Up the food chain
So what exactly has happened in the past few years to cause companies big and small to dust off this pink-collar-style approach to financial advice?
Necessity. There’s a world of affluent investors who were previously shark food for desperate, low-end stockbrokers who were happy to make a meal of any asset.
Wirehouses have done away with these advisors as both uneconomic and lawsuit-inviting.
Call centers invite less legal exposure and can be marketed effectively.
This all happens as technology arrives on the scene that can assist and strengthen the call center advisors’ efforts. Between CRM software, web portals and personality training on how to be friendlier than a CFA, they are off to the races. Employers have a bigger labor pool because the job isn’t so demanding and these people can be put in low-cost-of-living locales like Fisher’s woods where they can be supervised easily and where a paycheck goes much further.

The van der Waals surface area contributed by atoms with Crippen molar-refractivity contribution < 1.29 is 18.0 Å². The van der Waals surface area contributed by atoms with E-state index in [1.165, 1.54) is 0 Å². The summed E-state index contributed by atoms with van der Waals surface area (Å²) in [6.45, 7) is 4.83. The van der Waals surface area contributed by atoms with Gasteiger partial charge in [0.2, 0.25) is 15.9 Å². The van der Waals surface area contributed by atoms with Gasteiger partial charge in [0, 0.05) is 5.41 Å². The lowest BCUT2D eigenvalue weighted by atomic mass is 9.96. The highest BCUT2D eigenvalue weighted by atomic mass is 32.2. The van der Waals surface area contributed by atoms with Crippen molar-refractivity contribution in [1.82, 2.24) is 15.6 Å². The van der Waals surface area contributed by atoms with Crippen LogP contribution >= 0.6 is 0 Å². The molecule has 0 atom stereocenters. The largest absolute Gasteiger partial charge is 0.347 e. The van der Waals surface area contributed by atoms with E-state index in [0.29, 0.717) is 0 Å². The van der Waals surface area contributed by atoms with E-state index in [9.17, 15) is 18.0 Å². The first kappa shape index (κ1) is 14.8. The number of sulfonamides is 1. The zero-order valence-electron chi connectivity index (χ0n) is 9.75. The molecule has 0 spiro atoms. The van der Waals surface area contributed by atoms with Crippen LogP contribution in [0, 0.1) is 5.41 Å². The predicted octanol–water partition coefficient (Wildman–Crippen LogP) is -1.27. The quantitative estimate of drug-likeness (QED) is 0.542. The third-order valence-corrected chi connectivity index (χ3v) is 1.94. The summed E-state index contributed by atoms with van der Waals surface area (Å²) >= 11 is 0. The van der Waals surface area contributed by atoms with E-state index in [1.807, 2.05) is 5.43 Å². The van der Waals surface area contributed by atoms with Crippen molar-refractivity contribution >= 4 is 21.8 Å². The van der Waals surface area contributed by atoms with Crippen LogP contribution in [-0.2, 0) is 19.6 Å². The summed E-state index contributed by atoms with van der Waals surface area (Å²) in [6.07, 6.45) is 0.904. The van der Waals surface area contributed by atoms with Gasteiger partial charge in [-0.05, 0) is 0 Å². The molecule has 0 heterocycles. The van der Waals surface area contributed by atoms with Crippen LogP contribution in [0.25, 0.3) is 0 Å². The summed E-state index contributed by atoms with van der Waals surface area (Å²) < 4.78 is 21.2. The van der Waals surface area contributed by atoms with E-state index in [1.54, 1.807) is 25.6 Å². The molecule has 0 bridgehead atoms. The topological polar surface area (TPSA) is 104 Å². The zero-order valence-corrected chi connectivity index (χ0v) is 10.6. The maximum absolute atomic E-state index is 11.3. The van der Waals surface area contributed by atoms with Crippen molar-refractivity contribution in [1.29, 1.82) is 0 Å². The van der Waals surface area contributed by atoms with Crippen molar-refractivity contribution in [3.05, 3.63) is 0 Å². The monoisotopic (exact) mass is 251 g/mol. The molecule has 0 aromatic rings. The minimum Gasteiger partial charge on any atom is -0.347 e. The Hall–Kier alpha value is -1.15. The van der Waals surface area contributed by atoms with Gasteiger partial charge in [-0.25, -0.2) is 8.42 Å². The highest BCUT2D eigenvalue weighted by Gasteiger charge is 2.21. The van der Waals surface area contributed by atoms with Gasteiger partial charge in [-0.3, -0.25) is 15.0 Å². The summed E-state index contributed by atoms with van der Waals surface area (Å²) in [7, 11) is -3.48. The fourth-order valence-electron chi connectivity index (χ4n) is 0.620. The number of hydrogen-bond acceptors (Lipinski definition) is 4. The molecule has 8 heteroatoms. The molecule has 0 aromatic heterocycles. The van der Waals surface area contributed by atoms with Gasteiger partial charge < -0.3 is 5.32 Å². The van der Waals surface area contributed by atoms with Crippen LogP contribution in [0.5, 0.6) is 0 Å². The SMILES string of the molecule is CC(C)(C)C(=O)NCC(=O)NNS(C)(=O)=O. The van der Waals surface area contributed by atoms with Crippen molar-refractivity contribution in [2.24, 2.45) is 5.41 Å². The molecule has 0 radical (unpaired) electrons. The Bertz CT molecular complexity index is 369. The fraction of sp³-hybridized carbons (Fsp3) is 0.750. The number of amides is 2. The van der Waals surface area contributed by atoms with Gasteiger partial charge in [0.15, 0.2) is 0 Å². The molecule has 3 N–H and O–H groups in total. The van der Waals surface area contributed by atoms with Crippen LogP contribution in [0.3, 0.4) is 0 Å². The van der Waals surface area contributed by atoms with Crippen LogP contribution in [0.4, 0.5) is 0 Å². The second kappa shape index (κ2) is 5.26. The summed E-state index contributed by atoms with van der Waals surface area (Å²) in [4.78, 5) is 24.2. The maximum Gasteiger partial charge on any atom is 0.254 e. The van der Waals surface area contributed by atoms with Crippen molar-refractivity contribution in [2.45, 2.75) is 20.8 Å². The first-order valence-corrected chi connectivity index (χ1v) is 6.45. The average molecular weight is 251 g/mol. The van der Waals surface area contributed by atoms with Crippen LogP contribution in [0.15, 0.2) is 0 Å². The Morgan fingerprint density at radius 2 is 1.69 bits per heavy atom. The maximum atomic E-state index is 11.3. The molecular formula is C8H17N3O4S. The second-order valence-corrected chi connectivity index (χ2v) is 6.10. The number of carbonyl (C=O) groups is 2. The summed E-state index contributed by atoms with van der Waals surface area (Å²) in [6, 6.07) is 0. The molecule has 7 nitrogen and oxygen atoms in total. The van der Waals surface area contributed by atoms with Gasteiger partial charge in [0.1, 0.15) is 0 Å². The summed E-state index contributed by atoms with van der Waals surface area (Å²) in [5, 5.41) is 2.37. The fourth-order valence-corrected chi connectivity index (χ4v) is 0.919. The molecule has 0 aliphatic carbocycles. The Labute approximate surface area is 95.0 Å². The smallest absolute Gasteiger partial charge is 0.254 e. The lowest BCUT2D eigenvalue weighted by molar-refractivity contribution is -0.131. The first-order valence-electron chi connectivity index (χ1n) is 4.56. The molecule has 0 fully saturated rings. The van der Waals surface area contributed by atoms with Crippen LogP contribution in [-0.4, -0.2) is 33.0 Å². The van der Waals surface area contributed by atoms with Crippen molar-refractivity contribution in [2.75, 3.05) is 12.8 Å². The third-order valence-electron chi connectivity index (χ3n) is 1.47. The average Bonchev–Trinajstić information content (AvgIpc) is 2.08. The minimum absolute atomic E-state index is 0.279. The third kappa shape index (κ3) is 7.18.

So what about the robo-advisors?
A generous totaling of their assets has them at about $3 billion of “managed” assets — about 1% or less of the cumulative phono-advisor haul. That would be bad enough but robo-advisors come into the market with such a level of reticence that they haven’t dared ask to be paid. Wealthfront continues to find new classes of clientele to give its services away to — most recently as a corporate benefit to technology workers with less than $100,000 invested. It did something similar for professional football players. See: Online RIAs will mostly fail — and here are 10 reasons why.
I mention Wealthfront not to pick on it, but because it is the cream of this automated crop thus far in attracting assets as it nears $2 billion. See: Wealthfront raises a cool $20 million from VCs to pursue a big slice of a $1 trillion market.
The big danger of robo-advisors to classic RIAs isn’t that it will outperform or outgrow classic RIAs.
But there is a danger that they will dazzle RIAs with their automated footwork just enough so that RIAs take their eyes off the real competitors — namely cost-effective, branded, medium-but-controlled quality offerings that deploy people by using technology invented by Alexander Graham Bell.